When dogs undergo surgeries where blood loss occurs, endure injuries or consume toxins that cause internal bleeding, they all need a life-saving treatment: a blood transfusion.
Many people volunteer for their local Red Cross blood drive to help other people in these same situations, but how often do they overlook their beloved pets? Dog owners expect a cure when their pet needs help but might not realize where it all starts.
Kansas State’s Veterinary Health Center offers an opportunity for anyone to step in and help save the life of a dog or help a furry friend have a quick recovery — the K-9 blood donor program.
Dogs over 55 pounds and aged one- to five-years-old can donate blood to the program, and — although humans take the initiative and volunteer for a K-9 blood drive — their fur babies are treated as the real heroes.
When a dog donates once, that blood can save up to two dogs, and if the donor stays in the program it can save even more lives. After donating, pets are pampered and rewarded for their hard work.
It’s important for vets to have what a dog needs when it matters, registered veterinary technician Brooke Neiberger said.
“I try to put myself in every owner’s shoes and think of every one of my patients as if they are my own dog,” Neiberger said. “I think to myself, ‘What if I was to take myself to a place and they didn’t have blood when my dog really needed it the most, and blood is the one thing that could really help my dog get better?’”
Neiberger said one of the doggie donors, Hazzy, donated blood 10 times since 2018.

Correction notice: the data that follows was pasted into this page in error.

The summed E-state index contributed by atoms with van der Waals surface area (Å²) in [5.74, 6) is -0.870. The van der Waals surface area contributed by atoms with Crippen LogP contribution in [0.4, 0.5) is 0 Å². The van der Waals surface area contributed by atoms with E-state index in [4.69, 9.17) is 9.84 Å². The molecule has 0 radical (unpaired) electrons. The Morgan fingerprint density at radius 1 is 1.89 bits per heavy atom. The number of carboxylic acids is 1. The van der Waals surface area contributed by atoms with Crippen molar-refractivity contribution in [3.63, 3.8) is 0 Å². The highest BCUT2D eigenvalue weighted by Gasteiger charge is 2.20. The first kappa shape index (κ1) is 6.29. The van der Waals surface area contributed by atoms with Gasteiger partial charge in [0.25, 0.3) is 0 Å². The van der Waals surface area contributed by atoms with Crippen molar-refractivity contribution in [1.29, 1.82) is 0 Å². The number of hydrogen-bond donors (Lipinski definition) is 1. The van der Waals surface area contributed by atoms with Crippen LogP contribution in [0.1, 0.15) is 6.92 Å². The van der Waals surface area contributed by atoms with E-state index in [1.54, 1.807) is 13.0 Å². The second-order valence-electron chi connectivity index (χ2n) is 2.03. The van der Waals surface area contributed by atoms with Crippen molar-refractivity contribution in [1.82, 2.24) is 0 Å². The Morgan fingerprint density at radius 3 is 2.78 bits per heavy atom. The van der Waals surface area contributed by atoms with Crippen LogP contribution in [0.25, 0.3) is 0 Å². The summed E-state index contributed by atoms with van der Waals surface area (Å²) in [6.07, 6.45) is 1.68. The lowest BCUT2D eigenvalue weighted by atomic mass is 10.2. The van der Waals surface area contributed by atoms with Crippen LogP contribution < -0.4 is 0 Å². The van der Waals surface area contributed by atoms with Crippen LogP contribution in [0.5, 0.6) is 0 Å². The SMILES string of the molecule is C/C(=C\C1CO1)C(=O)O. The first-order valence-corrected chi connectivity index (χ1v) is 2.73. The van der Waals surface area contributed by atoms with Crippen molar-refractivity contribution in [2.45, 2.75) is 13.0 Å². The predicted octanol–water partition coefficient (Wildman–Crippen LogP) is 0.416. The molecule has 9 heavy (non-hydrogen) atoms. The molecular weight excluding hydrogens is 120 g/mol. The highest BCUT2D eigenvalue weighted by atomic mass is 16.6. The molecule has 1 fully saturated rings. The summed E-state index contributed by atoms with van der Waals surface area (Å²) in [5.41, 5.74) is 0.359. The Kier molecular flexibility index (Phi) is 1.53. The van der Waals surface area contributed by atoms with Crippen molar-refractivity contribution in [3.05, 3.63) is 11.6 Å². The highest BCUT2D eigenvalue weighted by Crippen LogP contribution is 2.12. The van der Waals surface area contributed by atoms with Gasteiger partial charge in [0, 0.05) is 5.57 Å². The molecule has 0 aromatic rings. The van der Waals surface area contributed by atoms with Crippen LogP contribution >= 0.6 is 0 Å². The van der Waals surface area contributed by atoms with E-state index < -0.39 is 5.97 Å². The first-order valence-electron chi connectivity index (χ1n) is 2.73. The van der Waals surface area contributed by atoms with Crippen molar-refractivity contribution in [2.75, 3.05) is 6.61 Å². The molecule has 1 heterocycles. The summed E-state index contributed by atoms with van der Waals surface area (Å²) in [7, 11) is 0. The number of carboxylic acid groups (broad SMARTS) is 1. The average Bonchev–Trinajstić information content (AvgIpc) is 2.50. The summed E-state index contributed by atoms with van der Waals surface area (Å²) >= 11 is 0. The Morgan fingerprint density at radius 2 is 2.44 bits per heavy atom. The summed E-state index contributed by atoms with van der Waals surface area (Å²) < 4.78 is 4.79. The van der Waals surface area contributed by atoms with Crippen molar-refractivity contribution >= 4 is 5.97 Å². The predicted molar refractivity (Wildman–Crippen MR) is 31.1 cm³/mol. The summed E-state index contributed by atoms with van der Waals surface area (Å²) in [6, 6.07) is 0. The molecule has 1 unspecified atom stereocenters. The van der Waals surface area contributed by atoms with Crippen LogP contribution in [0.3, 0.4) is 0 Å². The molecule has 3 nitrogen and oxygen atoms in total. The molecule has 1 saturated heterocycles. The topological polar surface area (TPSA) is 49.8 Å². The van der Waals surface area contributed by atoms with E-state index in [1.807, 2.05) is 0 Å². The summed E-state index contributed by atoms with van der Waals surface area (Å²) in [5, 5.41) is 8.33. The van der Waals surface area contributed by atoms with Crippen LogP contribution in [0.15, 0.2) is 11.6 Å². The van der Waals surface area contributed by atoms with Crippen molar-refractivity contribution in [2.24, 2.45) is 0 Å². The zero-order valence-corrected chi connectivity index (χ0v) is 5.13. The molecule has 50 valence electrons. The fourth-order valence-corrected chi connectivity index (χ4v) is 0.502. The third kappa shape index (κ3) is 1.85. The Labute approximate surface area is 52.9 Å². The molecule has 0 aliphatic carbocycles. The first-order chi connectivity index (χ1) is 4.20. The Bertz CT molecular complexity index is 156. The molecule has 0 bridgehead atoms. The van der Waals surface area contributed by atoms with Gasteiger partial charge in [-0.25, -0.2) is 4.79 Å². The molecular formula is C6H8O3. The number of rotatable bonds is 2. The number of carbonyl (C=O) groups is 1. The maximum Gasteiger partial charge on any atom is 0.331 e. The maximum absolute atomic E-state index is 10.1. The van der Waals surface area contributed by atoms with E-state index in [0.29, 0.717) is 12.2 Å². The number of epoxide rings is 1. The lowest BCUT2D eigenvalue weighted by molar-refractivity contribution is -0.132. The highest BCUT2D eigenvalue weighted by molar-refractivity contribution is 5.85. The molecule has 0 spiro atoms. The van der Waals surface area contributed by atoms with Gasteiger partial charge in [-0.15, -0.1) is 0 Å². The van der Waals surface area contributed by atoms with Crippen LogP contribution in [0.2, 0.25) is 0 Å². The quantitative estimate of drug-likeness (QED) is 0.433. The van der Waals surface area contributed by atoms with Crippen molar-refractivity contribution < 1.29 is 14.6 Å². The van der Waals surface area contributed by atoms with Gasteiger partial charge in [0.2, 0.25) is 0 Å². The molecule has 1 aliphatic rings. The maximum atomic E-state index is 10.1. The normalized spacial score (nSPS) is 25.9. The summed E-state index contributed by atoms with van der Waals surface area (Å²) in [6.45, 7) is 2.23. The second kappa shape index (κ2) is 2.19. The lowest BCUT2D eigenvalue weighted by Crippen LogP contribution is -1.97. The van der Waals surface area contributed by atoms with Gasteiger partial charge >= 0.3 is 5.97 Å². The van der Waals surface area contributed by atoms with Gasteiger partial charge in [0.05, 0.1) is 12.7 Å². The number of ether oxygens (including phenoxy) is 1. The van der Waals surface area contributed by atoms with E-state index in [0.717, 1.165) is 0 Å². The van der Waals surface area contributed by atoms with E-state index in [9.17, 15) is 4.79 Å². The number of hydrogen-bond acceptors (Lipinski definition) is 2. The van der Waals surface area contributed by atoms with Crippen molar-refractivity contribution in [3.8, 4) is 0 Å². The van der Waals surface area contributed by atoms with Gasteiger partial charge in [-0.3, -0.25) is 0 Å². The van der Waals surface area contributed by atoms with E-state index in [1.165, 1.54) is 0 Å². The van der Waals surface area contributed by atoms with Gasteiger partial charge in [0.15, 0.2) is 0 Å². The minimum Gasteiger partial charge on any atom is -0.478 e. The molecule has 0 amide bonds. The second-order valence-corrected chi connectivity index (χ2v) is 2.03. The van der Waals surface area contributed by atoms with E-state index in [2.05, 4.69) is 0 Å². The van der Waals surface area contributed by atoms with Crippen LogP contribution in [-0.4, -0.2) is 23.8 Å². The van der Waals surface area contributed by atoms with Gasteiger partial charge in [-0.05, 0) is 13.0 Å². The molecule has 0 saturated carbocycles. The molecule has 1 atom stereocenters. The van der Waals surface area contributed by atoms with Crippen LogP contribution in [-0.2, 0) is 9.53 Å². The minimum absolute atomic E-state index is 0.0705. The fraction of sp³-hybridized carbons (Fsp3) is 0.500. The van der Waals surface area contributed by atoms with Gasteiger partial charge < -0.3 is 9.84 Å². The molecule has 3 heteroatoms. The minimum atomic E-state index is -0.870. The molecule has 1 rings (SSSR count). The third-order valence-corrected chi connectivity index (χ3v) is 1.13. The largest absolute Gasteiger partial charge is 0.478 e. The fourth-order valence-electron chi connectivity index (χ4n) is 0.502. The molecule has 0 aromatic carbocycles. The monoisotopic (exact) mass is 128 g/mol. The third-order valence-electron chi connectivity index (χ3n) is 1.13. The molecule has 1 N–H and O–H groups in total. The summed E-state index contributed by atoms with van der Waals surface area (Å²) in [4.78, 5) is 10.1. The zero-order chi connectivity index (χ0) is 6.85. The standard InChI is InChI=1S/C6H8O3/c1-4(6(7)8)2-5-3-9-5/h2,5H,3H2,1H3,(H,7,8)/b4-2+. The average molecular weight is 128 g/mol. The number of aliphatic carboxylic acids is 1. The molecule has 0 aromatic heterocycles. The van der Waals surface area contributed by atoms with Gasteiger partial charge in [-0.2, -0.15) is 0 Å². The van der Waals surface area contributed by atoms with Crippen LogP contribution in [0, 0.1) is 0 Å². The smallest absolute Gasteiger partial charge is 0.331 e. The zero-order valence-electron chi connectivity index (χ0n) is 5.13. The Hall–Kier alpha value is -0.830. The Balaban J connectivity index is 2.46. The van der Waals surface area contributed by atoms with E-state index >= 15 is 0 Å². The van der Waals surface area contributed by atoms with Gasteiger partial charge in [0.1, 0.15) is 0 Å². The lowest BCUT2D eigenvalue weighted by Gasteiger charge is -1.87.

“Hazzy, short for Trip Hazard, is a 3-year-old Labrador Retriever owned by current DVM-PhD student MaRyka Smith,” Neiberger said. “On the days that she donates, she is rewarded with a pup-cup of ice cream and lots of belly rubs.”
Not only does Hazzy commit her time to help her canine pals, but she and her owner are also certified in human remains detection by the Search and Rescue Dogs of the United States.
“The pair enjoy playing fetch and tug-of-war, which is Hazzy’s favorite game, at the parks around Manhattan and honing their search and rescue skills at training seminars around the Midwest,” Neiberger said.
K-State’s K-9 blood donor program began in 2015 and more than 70 dogs volunteered to give blood since then. There are 12 dogs with negative blood types and 17 with positive dogs enrolled at the veterinary health center.
“Negative blood type is the type we look for and use the most of, as this blood type can be given to any dog, where on the other hand the positive blood can only be given to positive blood typed dogs,” Neiberger said. “Positive blood type is more common, but we really look for having those negatives.”
To find out if your dog is qualified to save a life, visit the veterinary health center’s website or contact email@example.com for more information.